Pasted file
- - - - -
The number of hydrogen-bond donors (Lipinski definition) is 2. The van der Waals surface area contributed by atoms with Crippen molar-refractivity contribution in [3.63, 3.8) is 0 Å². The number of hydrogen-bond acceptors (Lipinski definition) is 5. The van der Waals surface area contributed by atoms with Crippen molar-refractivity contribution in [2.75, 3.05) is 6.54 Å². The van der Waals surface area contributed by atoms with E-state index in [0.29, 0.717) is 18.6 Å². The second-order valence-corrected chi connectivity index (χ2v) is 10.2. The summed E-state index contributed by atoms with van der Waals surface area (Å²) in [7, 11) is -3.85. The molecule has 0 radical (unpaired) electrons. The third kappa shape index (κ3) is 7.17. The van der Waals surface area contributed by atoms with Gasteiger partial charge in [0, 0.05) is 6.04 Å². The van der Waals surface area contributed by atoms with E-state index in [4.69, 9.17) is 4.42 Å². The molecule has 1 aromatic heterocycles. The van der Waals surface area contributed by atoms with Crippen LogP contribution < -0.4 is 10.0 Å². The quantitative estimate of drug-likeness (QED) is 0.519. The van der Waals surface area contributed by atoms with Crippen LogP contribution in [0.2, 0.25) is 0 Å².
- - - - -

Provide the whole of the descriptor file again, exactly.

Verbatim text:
The number of hydrogen-bond donors (Lipinski definition) is 2. The van der Waals surface area contributed by atoms with Crippen molar-refractivity contribution in [3.63, 3.8) is 0 Å². The number of hydrogen-bond acceptors (Lipinski definition) is 5. The van der Waals surface area contributed by atoms with Crippen molar-refractivity contribution in [2.75, 3.05) is 6.54 Å². The van der Waals surface area contributed by atoms with E-state index in [0.29, 0.717) is 18.6 Å². The second-order valence-corrected chi connectivity index (χ2v) is 10.2. The summed E-state index contributed by atoms with van der Waals surface area (Å²) in [7, 11) is -3.85. The molecule has 0 radical (unpaired) electrons. The third kappa shape index (κ3) is 7.17. The van der Waals surface area contributed by atoms with Gasteiger partial charge in [0, 0.05) is 6.04 Å². The van der Waals surface area contributed by atoms with E-state index in [4.69, 9.17) is 4.42 Å². The molecule has 1 aromatic heterocycles. The van der Waals surface area contributed by atoms with Crippen LogP contribution < -0.4 is 10.0 Å². The quantitative estimate of drug-likeness (QED) is 0.519. The van der Waals surface area contributed by atoms with Crippen LogP contribution in [0.2, 0.25) is 0 Å².